We traditionally have relied on banks to provide all of our banking needs, including mortgage lending, and they would take the money that people place on deposit with them and lend it out. This process isn’t particularly efficient though, and we’ve certainly moved toward a lot more efficiency these days with non-bank lending as well as securitization.

These changes allow for a broadening of both the number of lenders as well as an expansion in behind the scenes financing. Banks have been also slower to adapt to changing conditions, and in a real sense, are stuck in the past to some degree, and much more so than their non-bank competitors, who got to start from scratch and build a more modern model.

This is still all about relationship building to a degree, although the relationships are built differently these days. Quicken Loans, the biggest of the non-bank mortgage lenders, is a good example of this. Quicken’s main business is providing personal financial software, and they were able to leverage their relationship with these customers by buying a mortgage company, Rock Financial, in 1999, and use this platform to promote mortgages to their users.

Quicken has now become a major player in the mortgage business, competing head to head with some very big financial institutions, and is now the number three lender overall in the United States. This side of the business has sure come a long way from the days where all they offered is a way to balance your household budget.

A lot of mortgage shoppers prefer to deal online these days, and banks still rely primarily on in person contact, whether it be at the branch or though their telephone banking operations. To them, the expansion of telephone banking has been a big step over the past few years, but they still lag well behind the newer breed of lenders that rely primarily on the internet to both win people’s business and process their applications.

This surge in non-bank mortgage lending is seeing them grow more and more while the banks hold less and less of the market. This trend appears to be accelerating, with industry leader Wells Fargo now reporting a 23% reduction in mortgage originations year over year.

Wells Fargo still holds about twice as much business as Quicken, but with the two lenders going in the opposite direction, it may just be a matter of time before Quicken passes everyone. Quicken already is number one in the U.S. for new mortgages and appears poised to just keep growing.

On the bank side, executives are complaining that mortgages are no longer profitable for them due to the new regulations, and are actively looking to reduce their exposure. This, combined with the gravitation of the market away from them and toward their newer competitors will likely serve to further drive this trend.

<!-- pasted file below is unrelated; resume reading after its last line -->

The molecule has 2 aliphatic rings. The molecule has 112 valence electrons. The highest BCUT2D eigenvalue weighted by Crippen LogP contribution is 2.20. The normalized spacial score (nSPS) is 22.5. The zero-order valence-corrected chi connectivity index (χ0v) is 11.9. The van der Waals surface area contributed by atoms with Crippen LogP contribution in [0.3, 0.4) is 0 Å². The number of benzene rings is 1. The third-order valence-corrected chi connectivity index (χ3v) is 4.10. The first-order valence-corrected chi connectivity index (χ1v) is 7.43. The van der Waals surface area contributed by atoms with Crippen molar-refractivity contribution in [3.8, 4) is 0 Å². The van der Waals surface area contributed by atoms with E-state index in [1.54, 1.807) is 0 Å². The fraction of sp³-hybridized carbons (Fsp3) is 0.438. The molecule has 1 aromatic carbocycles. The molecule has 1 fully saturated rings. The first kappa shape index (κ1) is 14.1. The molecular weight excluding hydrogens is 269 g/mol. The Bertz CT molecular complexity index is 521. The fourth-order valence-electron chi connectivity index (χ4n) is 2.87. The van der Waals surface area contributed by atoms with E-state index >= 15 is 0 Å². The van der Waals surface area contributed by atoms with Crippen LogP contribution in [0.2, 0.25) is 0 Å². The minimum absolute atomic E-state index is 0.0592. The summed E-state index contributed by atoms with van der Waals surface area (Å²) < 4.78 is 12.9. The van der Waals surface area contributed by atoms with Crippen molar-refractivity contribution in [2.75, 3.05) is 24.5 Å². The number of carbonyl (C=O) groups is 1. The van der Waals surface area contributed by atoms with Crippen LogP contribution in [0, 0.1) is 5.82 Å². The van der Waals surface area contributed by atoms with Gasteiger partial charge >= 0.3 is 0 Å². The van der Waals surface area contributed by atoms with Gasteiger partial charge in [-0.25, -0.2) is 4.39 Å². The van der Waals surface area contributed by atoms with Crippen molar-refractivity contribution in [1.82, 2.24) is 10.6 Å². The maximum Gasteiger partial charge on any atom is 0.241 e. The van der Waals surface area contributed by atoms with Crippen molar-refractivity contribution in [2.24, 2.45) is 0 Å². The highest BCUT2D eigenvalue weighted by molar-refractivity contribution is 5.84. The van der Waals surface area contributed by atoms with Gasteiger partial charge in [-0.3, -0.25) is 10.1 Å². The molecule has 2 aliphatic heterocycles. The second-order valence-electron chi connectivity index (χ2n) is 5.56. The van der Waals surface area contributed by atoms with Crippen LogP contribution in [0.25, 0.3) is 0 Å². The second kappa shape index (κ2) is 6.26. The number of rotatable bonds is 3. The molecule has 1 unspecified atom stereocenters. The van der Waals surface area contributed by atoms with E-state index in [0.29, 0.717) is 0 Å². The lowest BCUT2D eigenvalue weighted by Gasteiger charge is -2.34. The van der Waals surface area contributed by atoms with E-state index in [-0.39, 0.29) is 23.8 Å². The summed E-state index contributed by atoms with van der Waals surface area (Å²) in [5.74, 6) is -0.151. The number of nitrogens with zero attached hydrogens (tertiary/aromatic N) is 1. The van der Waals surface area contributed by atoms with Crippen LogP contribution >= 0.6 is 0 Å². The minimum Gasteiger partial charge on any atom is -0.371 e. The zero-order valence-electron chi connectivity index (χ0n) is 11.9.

The latest trend is with having the entire process from start to finish occur online, turning the business completely over to computers where borrowers don’t interact with people at all anymore. Given that this is the preference of a lot of people, they are being served in the manner they prefer, as well as providing the opportunity to increase efficiency even more on the lender side.

This is a long way away from going to your bank and sitting down with an advisor, and advisors now come right to your home, but for many, this is still way too old-fashioned. While this may have worked out great in the past, times are changing, and the number of people who want to get a mortgage this way is going down each year as we get more adept with technology and it becomes more integrated into the process.

We may see this being the norm or even the only way at some point in the future, and computers work more cheaply than people do generally, and in particular, don’t need to be paid commissions.

At the very least, there’s been some real expansion here, much like a town with only two stores now having dozens. If banks don’t find mortgages profitable anymore, there are still lenders that do, and with banks moving away from mortgages, someone needs to step in and fill the gap.



Monica uses a balanced approach to investment analysis, ensuring that we looking at the right things and not confined to a single and limiting theory which can lead us astray.